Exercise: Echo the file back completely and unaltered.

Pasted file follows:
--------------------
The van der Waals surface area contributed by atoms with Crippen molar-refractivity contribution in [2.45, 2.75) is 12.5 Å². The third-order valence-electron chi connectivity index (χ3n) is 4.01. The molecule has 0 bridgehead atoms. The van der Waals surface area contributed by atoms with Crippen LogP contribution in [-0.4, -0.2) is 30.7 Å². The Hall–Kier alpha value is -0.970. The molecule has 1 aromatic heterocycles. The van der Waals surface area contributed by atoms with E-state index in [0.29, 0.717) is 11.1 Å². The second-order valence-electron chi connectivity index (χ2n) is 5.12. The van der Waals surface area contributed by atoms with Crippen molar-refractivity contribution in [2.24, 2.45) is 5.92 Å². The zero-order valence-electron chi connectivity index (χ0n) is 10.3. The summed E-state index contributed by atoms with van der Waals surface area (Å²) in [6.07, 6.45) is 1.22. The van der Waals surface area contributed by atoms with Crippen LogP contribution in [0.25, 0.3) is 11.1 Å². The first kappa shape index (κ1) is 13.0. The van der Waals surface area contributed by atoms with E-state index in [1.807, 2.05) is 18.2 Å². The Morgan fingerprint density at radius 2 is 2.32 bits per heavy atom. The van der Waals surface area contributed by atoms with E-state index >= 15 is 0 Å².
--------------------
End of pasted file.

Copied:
The van der Waals surface area contributed by atoms with Crippen molar-refractivity contribution in [2.45, 2.75) is 12.5 Å². The third-order valence-electron chi connectivity index (χ3n) is 4.01. The molecule has 0 bridgehead atoms. The van der Waals surface area contributed by atoms with Crippen LogP contribution in [-0.4, -0.2) is 30.7 Å². The Hall–Kier alpha value is -0.970. The molecule has 1 aromatic heterocycles. The van der Waals surface area contributed by atoms with E-state index in [0.29, 0.717) is 11.1 Å². The second-order valence-electron chi connectivity index (χ2n) is 5.12. The van der Waals surface area contributed by atoms with Crippen molar-refractivity contribution in [2.24, 2.45) is 5.92 Å². The zero-order valence-electron chi connectivity index (χ0n) is 10.3. The summed E-state index contributed by atoms with van der Waals surface area (Å²) in [6.07, 6.45) is 1.22. The van der Waals surface area contributed by atoms with Crippen LogP contribution in [0.25, 0.3) is 11.1 Å². The first kappa shape index (κ1) is 13.0. The van der Waals surface area contributed by atoms with E-state index in [1.807, 2.05) is 18.2 Å². The Morgan fingerprint density at radius 2 is 2.32 bits per heavy atom. The van der Waals surface area contributed by atoms with E-state index >= 15 is 0 Å².